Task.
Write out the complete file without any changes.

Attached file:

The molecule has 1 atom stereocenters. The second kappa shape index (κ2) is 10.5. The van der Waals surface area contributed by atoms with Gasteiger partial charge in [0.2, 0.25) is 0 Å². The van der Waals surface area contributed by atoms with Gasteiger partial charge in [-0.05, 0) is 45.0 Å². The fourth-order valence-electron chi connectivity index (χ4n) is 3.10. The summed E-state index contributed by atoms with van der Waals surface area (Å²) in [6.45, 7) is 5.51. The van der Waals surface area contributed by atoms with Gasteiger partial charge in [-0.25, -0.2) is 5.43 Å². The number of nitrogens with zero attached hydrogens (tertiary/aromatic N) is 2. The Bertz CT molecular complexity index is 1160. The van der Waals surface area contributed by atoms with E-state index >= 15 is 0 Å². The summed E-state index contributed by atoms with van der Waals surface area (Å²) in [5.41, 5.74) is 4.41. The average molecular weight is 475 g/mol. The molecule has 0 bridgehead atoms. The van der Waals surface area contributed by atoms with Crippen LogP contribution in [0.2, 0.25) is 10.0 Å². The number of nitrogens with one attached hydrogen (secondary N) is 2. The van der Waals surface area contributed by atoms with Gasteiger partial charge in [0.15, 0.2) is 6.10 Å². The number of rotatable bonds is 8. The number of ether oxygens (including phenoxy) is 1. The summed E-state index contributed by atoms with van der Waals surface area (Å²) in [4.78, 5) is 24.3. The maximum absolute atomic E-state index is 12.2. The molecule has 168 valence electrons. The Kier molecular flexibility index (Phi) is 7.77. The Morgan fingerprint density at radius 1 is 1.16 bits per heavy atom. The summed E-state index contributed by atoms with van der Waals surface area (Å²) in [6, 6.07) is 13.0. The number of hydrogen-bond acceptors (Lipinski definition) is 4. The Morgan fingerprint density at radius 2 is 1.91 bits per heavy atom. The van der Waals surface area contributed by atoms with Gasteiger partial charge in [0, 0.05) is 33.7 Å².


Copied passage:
The molecule has 1 atom stereocenters. The second kappa shape index (κ2) is 10.5. The van der Waals surface area contributed by atoms with Gasteiger partial charge in [0.2, 0.25) is 0 Å². The van der Waals surface area contributed by atoms with Gasteiger partial charge in [-0.05, 0) is 45.0 Å². The fourth-order valence-electron chi connectivity index (χ4n) is 3.10. The summed E-state index contributed by atoms with van der Waals surface area (Å²) in [6.45, 7) is 5.51. The van der Waals surface area contributed by atoms with Gasteiger partial charge in [-0.25, -0.2) is 5.43 Å². The number of nitrogens with zero attached hydrogens (tertiary/aromatic N) is 2. The Bertz CT molecular complexity index is 1160. The van der Waals surface area contributed by atoms with E-state index >= 15 is 0 Å². The summed E-state index contributed by atoms with van der Waals surface area (Å²) in [5.41, 5.74) is 4.41. The average molecular weight is 475 g/mol. The molecule has 0 bridgehead atoms. The van der Waals surface area contributed by atoms with Crippen LogP contribution in [0.2, 0.25) is 10.0 Å². The number of nitrogens with one attached hydrogen (secondary N) is 2. The van der Waals surface area contributed by atoms with Gasteiger partial charge in [0.15, 0.2) is 6.10 Å². The number of rotatable bonds is 8. The number of ether oxygens (including phenoxy) is 1. The summed E-state index contributed by atoms with van der Waals surface area (Å²) in [4.78, 5) is 24.3. The maximum absolute atomic E-state index is 12.2. The molecule has 168 valence electrons. The Kier molecular flexibility index (Phi) is 7.77. The Morgan fingerprint density at radius 1 is 1.16 bits per heavy atom. The summed E-state index contributed by atoms with van der Waals surface area (Å²) in [6, 6.07) is 13.0. The number of hydrogen-bond acceptors (Lipinski definition) is 4. The Morgan fingerprint density at radius 2 is 1.91 bits per heavy atom. The van der Waals surface area contributed by atoms with Gasteiger partial charge in [0, 0.05) is 33.7 Å².